A tick after midnight on April 25, Wayfair Inc. launched Way Day, an ambitious one-day sales holiday it touted in TV, digital and print ads that would feature “the lowest prices of the year” and free shipping on all orders. The event offered discounts on roughly 70,000 of the retailer’s more than 10 million SKUs, with new deals launching every six hours.
In launching a sales holiday, Wayfair was following a path paved by some of the largest e-commerce companies. For instance, Alibaba Group Holding Ltd. in 2009 turned Singles’ Day (Nov. 11) into an online shopping holiday. The event has since grown into a cultural phenomenon that last year grossed more than $25 billion in sales on Alibaba’s marketplaces alone. Similarly, Amazon.com Inc. in 2015 launched Prime Day to celebrate its 20th birthday and to entice consumers to sign up for its Prime loyalty program as the sale’s discounts are only available to Prime members. In its third year in 2017, Amazon’s Prime Day sales were roughly $2.41 billion.
With Way Day, Wayfair was laying down a marker that it’s time had arrived: its aggressive investments to build out a logistics ecosystem, expand internationally and develop customer-facing and back-end technology were coming to fruition. And Wayfair aimed to do so during the prime time when consumers typically shop for home goods, says Liza Lefkowski, the retailer’s head of brand and promotions.
Looking at Wayfair’s comments about Way Day’s top-line numbers, the sale appeared to work. Wayfair posted its biggest-ever day in terms of revenue despite the sale taking place on a random Wednesday in April, says Steve Conine, the retailer’s co-founder and co-chairman. And, in the retailer’s first quarter earnings call, CEO Niraj Shah noted the sale wouldn’t negatively impact the retailer’s second quarter margins.
But the good news didn’t last long. Five days after Way Day, and two days before the retailer reported its first quarter earnings, Wedbush Securities analyst Seth Basham downgraded Wayfair’s stock rating to neutral from outperform. The note accompanying the downgrade highlighted the investment firm’s concerns over some of the very elements that enabled Wayfair to launch its own sales holiday, notably, its aggressive spending on marketing and logistics. The note also highlighted other potential challenges Wayfair could face over an increasingly competitive digital advertising landscape and intensifying competition. Basham’s note helped drive a 13% dip in Wayfair’s share price. And while strong top-line growth in the first quarter helped propel Wayfair’s share price past its pre-downgrade price, the scenario shined a light on concerns shared by many experts about the company’s long-term viability.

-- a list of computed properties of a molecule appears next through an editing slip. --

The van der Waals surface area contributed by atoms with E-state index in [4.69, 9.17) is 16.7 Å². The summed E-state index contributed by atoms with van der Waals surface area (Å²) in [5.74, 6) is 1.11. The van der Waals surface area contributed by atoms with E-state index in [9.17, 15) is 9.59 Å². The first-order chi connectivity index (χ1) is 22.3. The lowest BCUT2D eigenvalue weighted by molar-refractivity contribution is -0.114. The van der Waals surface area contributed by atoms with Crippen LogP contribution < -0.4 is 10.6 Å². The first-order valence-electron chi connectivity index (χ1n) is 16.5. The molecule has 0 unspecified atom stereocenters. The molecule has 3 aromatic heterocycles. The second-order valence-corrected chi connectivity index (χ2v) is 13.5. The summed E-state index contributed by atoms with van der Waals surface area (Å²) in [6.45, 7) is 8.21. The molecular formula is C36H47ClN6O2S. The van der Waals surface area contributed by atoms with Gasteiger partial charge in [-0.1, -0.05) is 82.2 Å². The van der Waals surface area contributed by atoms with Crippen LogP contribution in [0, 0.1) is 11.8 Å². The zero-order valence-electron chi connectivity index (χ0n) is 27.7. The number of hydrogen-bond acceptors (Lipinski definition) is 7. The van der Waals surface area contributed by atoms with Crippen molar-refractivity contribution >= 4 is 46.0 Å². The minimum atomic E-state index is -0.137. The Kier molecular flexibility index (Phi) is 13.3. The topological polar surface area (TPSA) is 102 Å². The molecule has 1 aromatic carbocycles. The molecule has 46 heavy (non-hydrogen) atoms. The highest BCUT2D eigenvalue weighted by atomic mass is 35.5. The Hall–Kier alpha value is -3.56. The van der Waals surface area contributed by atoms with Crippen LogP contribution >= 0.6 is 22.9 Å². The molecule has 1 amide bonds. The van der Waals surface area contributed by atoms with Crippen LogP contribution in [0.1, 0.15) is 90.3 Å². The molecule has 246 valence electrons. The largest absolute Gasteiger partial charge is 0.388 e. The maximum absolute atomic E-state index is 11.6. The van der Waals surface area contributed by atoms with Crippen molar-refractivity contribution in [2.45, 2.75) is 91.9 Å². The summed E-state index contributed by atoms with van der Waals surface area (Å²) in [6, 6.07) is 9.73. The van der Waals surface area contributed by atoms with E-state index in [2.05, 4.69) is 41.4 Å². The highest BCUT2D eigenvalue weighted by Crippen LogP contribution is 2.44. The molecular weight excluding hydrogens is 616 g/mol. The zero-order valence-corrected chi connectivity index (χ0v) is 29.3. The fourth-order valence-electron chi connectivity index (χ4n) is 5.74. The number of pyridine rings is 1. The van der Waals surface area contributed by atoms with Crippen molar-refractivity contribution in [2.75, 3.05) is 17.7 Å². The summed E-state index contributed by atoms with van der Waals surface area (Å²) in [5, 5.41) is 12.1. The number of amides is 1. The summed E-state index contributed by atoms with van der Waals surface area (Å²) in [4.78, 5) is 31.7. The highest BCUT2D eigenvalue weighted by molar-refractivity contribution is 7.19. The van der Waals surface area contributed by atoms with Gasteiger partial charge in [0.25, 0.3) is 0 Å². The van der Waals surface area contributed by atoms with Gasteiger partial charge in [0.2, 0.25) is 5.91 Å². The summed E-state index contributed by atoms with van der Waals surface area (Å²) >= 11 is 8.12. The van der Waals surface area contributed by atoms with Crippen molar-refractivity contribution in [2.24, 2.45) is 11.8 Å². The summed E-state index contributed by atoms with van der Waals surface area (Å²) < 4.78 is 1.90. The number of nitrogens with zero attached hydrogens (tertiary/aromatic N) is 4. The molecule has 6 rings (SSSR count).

Wayfair grew its e-commerce sales more than 42% last year to $4.64 billion. And, in the first quarter of this year, its sales jumped almost 48%. But it lost $244.6 million last year and $108.1 million in the first quarter alone this year. Those losses stem in part from its aggressive spending to build out a fulfillment network and to develop flashy tools, such as augmented reality features in its app that enable a consumer to visualize how a sofa would look in her living room.
In many ways Wayfair encapsulates the quandary many online retailers face today. With Amazon’s outsized influence casting a shadow across e-commerce, it has become increasingly difficult for retailers to stand out. Wayfair has found ways to garner a sizable share of the online home goods category thanks to marketing campaigns that aim to build brand recognition and its ability to leverage its massive marketing, engineering and technology teams (they totaled 4,659 people at the end of the first quarter, a 46.1% jump from 3,190 people a year earlier) to stay on the cutting-edge of online retail by developing tools such as a visual search feature. But, for now, those costly investments haven’t shown signs that they’ll eventually help the retailer turn a profit, Basham says.
“A year from now, I think Wayfair may well be 30% bigger than it is today,” Basham says. “But it still won’t be profitable. It’s burning cash. It isn’t clear to me that it can stop investing and sustain its top-line growth. That’s its Catch-22.”